Not unlike other federal policies, the concept of RAD conversion was crafted in bills decipherable only by the initiated, and framed for the public as automatic happy outcomes. Bell and COO David Nash were kind enough to block out a chunk of time in their busy schedules to provide some middle ground.
For starters, Nash explained federal revenue streams for Section 8 (housing vouchers) are more likely to be supported by Congress than those for Section 9 (public housing). Getting onboard with RAD will allow the housing authority to enter into a “long-term” contract that locks funding at 2012 levels, subject to adjustment for inflation. Nash expects HACA’s funding would return to 2012 levels the first year after converting to Section 8. Last year, HACA lost about $1 million from its HUD subsidy. It dealt with the blow by eliminating 22 of its 112 positions and deferring maintenance.
Nine of HACA’s ten housing developments would convert to Section 8. The housing authority is considering overhauling Lee Walker Heights to create a mixed-income development.
Although the move makes business sense, it has had its share of misconceptions. It conjures images of private investors buying up units to landlord. And if that can of worms were the case, landlords would only have to be open to taking vouchers. But Bell and Nash assure public housing is not going to be transformed into condominiums. Bell and Nash will remain in charge, the board will continue to operate, and, “Resident Council and Resident Associations will continue to be recognized.”
Nash further said no extra level of bureaucracy was in the works. Management entities have become a popular tool for working around legislative limitations on government. Contradicting what has been published in another news outlet, Nash stated, “We’re not creating a management entity, and it will be internal if we do.”
Another hot button for residents has concerned new self-sufficiency requirements. The RAD conversion program requires local authorities to impose their own self-sufficiency requirements. In other words, HUD doesn’t care so much what the rules are as long as they exist. The rules are supposed to guide tenants toward “employment that will lead to economic independence and self-sufficiency.” Nash suggested the requirements might include collaborations with groups like Green Opportunities to help those who are “locked out of the job market.”
Nash and Bell indicated HACA has not yet fleshed out its requirements, as they would not go into effect for perhaps another year. In fact, current residents would be grandfathered-in, or exempt from the new requirements. Nash regrets that last point was not conveyed strongly enough to residents.
What upset residents was a requirement that children living in public housing stay in school, or at least work on their GED. Graduating from high school is, after all, strongly and causatively correlated with graduating from poverty. Some parents, however, were concerned that they could not control their kids. Once a child is sixteen, the state allows them to drop out regardless of what the parent thinks or wants.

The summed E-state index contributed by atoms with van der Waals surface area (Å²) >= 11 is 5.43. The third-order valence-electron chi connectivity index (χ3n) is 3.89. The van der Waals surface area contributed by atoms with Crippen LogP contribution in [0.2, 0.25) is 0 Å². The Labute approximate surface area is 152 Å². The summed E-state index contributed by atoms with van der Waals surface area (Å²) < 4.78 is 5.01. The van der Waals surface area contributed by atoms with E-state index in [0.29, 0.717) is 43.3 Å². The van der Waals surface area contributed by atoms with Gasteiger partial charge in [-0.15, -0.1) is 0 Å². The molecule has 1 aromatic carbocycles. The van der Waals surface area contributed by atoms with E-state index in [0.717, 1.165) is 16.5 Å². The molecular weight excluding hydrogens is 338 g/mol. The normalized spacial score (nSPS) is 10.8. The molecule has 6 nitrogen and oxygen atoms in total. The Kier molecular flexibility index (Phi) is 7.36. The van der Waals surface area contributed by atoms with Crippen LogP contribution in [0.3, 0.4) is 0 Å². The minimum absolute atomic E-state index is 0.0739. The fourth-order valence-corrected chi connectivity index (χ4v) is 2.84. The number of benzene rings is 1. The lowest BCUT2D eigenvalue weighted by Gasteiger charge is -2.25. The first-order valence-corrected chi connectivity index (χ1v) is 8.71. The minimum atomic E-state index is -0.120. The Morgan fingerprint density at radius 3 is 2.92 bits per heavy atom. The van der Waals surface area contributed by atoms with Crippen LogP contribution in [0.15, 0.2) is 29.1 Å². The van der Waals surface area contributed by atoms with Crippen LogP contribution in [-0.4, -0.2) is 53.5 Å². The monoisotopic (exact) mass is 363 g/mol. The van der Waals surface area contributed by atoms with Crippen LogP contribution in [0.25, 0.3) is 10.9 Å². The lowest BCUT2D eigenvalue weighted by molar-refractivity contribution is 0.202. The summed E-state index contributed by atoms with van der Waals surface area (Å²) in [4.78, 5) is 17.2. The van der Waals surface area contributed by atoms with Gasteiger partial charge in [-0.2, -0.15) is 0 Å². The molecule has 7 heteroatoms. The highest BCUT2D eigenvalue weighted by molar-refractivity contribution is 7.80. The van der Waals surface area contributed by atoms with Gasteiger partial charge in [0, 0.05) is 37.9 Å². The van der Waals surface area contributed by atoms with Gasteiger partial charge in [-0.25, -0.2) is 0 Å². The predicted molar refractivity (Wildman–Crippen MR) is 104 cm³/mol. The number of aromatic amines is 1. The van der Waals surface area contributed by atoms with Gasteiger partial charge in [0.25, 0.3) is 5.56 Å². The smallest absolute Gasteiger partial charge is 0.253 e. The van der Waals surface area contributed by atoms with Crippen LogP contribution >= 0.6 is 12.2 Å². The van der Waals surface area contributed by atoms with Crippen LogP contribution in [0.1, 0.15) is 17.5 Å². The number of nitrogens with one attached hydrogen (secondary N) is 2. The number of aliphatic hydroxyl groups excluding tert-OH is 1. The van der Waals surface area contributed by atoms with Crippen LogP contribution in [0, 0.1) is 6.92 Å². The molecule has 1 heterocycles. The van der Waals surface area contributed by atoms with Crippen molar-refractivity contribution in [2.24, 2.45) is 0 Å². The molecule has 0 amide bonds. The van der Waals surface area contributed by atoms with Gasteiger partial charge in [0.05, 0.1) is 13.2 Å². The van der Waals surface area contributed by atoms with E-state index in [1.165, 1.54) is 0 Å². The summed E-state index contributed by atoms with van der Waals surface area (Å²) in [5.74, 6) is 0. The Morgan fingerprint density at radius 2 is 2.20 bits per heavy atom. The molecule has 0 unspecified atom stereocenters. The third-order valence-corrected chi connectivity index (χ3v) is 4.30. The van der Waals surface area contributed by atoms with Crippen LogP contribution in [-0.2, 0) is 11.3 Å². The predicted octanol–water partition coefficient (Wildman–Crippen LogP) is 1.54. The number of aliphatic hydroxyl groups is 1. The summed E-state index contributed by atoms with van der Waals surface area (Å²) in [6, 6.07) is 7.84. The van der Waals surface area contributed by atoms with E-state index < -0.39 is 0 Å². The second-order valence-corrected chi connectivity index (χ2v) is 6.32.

Living up to their word, that they would seriously consider residents’ input, the housing authority revised the requirement. It now allows parents and their children to remain in Asheville public housing as long as the parent makes a reasonable effort to keep the child in school. It further says that any child who drops out while living in public housing under these conditions will have to be pursuing their education in order to get their own HACA apartment.
For awhile, Just Economics, a local group fighting for living wages and similar issues, and Children First/Communities in Schools were working to organize resistance to the RAD conversion. They wanted to postpone the conversion until a residents’ bill of rights could be adopted. They also had apprehensions that the conversion would thwart their plans to transform developments into co-ops.
Bell and Nash insisted residents would not see much of a change at all. Only those paying the most and the least on the sliding scale would be affected. “95 percent of tenants will continue to pay 30 percent of their income adjusted for things like childcare,” explained Nash. Converting to RAD would lift the high-rent cap, but Nash said the cap would be raised whether or not the housing authority made the change. Furthermore, the rent hikes are going to be phased in over a three year period.
Other advantages to converting include a streamlining of administrative paperwork. It will also make it easier for the housing authority to keep up its properties. For example, HACA would be able to maintain a fund balance for capital projects. Now, when major household appliances wear down or roofs start leaking, HACA as landlord could be up a creek without a paddle.
Another perk is the conversion would allow HACA to use its properties as collateral for taking out loans for major capital improvements. Nash said there are currently no plans to go into debt, but it is conceivable that an investment in energy-efficient technology would pay back a major loan in short order.
Nash explained the use of the word “sustainable” to describe the switch. HACA is trying to become less dependent on federal funding. It wants to work with residents to “increase their earning potential and their ability to pay rent, so they can move up and out, and into the market.”